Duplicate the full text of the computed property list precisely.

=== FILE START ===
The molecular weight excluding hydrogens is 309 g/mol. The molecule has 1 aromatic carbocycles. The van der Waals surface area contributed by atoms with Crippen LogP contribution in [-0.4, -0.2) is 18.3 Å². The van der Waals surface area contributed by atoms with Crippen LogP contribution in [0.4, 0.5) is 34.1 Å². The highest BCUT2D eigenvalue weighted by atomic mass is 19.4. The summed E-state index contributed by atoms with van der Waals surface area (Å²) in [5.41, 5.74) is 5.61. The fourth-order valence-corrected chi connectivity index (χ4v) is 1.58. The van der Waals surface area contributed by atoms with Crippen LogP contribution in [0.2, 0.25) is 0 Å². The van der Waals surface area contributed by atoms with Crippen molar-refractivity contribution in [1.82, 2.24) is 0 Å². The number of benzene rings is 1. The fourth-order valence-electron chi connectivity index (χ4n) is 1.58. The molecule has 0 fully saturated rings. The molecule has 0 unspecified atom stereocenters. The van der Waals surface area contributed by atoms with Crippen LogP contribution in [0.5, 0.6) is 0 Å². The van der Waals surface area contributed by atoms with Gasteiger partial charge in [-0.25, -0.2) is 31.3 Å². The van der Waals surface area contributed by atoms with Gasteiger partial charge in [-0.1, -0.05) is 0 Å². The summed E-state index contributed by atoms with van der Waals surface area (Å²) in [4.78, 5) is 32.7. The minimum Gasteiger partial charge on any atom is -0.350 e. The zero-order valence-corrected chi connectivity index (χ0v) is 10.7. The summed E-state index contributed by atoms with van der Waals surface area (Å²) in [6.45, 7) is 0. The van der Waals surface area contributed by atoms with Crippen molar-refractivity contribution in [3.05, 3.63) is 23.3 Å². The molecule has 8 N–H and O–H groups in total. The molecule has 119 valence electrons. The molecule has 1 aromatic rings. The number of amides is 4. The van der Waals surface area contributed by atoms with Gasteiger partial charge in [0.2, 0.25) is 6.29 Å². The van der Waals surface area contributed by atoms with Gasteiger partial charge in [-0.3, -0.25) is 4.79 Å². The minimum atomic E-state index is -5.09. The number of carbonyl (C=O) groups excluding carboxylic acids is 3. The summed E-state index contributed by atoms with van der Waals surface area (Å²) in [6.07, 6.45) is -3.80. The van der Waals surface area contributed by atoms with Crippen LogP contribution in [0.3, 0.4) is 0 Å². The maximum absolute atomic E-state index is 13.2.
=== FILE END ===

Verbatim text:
The molecular weight excluding hydrogens is 309 g/mol. The molecule has 1 aromatic carbocycles. The van der Waals surface area contributed by atoms with Crippen LogP contribution in [-0.4, -0.2) is 18.3 Å². The van der Waals surface area contributed by atoms with Crippen LogP contribution in [0.4, 0.5) is 34.1 Å². The highest BCUT2D eigenvalue weighted by atomic mass is 19.4. The summed E-state index contributed by atoms with van der Waals surface area (Å²) in [5.41, 5.74) is 5.61. The fourth-order valence-corrected chi connectivity index (χ4v) is 1.58. The van der Waals surface area contributed by atoms with Crippen LogP contribution in [0.2, 0.25) is 0 Å². The van der Waals surface area contributed by atoms with Crippen molar-refractivity contribution in [1.82, 2.24) is 0 Å². The number of benzene rings is 1. The fourth-order valence-electron chi connectivity index (χ4n) is 1.58. The molecule has 0 fully saturated rings. The molecule has 0 unspecified atom stereocenters. The van der Waals surface area contributed by atoms with Crippen LogP contribution in [0.5, 0.6) is 0 Å². The van der Waals surface area contributed by atoms with Gasteiger partial charge in [-0.25, -0.2) is 31.3 Å². The van der Waals surface area contributed by atoms with Gasteiger partial charge in [-0.1, -0.05) is 0 Å². The summed E-state index contributed by atoms with van der Waals surface area (Å²) in [4.78, 5) is 32.7. The minimum Gasteiger partial charge on any atom is -0.350 e. The zero-order valence-corrected chi connectivity index (χ0v) is 10.7. The summed E-state index contributed by atoms with van der Waals surface area (Å²) in [6.45, 7) is 0. The van der Waals surface area contributed by atoms with Crippen molar-refractivity contribution in [3.05, 3.63) is 23.3 Å². The molecule has 8 N–H and O–H groups in total. The molecule has 119 valence electrons. The molecule has 1 aromatic rings. The number of amides is 4. The van der Waals surface area contributed by atoms with Gasteiger partial charge in [0.2, 0.25) is 6.29 Å². The van der Waals surface area contributed by atoms with Gasteiger partial charge in [-0.3, -0.25) is 4.79 Å². The minimum atomic E-state index is -5.09. The number of carbonyl (C=O) groups excluding carboxylic acids is 3. The summed E-state index contributed by atoms with van der Waals surface area (Å²) in [6.07, 6.45) is -3.80. The van der Waals surface area contributed by atoms with Crippen LogP contribution in [0.3, 0.4) is 0 Å². The maximum absolute atomic E-state index is 13.2.